Oh, I don't expect much from it at all, but unfortunately this terminology is pervasive and, IMHO, serves to confuse and confound thinking on this topic.
I'm sorry to say I expected more from you Chris. How do you reducing fat intake is definitely true? Especially when you've read Gary Taubes.
He means that it is definitely true that they were advocating reducing fat intake.
Wires crossed moment. Yes they were indeed, pity they were sooo wrong and that the word fat is conflated with a dietry meaning and a physiological energy storage meaning. In other words people hear "make me fat" when you mention fat and how one(me specifically) eats so much of it. Peter Attia and Gary Taubes have set up NUSI to get some much needed science behind optimal diet. Peter's site http://eatingacademy.com/ has loads of cool data on his experience with the keto fyi.
It's been up for quite a while but I haven't noticed any progress. Is anything happening with it or it stalled?
Hmm I haven't seen anything either, my bad. Tis a shame, I'm not aware of any other optimal diet science. Is there any?
Well, there are lot of claims for that :-/
That they advocated reducing fat intake and especially saturated fats, and encouraged grain and carbohydrate intake.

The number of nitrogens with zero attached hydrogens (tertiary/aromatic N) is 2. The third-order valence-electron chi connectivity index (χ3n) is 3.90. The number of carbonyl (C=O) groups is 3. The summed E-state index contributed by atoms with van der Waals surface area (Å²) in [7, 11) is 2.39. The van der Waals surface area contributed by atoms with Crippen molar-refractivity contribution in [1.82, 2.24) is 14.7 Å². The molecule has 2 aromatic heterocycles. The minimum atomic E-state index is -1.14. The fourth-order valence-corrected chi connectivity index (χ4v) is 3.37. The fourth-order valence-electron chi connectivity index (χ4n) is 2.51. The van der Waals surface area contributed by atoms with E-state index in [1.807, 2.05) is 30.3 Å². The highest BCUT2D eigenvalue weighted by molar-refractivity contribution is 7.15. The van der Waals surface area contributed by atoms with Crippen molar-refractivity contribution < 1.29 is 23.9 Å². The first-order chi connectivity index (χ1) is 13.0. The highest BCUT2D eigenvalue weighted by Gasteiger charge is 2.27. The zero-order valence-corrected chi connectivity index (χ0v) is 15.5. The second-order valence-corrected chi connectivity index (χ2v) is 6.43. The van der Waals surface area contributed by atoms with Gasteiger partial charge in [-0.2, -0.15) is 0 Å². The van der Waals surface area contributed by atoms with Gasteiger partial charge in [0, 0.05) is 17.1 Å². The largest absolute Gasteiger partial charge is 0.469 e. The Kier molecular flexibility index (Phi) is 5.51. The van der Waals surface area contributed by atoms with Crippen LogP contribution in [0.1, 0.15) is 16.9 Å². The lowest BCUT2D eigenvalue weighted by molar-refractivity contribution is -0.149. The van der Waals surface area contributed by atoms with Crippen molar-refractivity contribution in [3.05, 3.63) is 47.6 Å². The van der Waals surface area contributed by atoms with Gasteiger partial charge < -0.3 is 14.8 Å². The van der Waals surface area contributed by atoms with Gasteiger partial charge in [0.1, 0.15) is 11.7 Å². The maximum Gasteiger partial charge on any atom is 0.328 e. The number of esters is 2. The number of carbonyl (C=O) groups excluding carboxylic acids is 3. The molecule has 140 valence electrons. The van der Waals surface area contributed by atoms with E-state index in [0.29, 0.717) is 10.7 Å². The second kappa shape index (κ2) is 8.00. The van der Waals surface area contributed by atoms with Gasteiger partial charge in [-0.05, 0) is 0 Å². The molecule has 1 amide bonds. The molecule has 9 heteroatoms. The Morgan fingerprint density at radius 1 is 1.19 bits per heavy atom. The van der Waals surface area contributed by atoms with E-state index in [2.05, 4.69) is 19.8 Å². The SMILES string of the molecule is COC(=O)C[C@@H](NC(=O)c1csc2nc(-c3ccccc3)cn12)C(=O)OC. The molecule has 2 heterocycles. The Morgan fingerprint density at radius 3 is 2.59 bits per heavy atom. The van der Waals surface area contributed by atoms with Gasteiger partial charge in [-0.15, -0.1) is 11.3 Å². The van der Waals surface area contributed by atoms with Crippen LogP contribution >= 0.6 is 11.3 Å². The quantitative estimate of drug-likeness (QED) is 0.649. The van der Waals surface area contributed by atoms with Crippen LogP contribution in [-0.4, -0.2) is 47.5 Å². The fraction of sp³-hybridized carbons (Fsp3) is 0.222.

This sounds familiar to me. I'm 32 and I definitely remember hearing stuff like this. I remember in elementary school (so, late 80s early 90s) seeing the Canada food guide recommend a male adult eat something like up to 10 servings of grains a day, which could be bread or pasta or cereal. You were supposed to have some dairy products each day, maybe 2-4. And maybe 1-3 servings from Meat & Alternates. I remember that pretty much all fat was viewed (popularly) with caution, at least until Udo Erasmus came out with his book Good Fat, Bad Fat. But I do recall a clear message that soda and snacks were unhealthy. It wasn't as though soda was thought ok just because it was low fat / high carb.
This may help... And that, too.
If someone decides to read these, a tiny summary would be nice.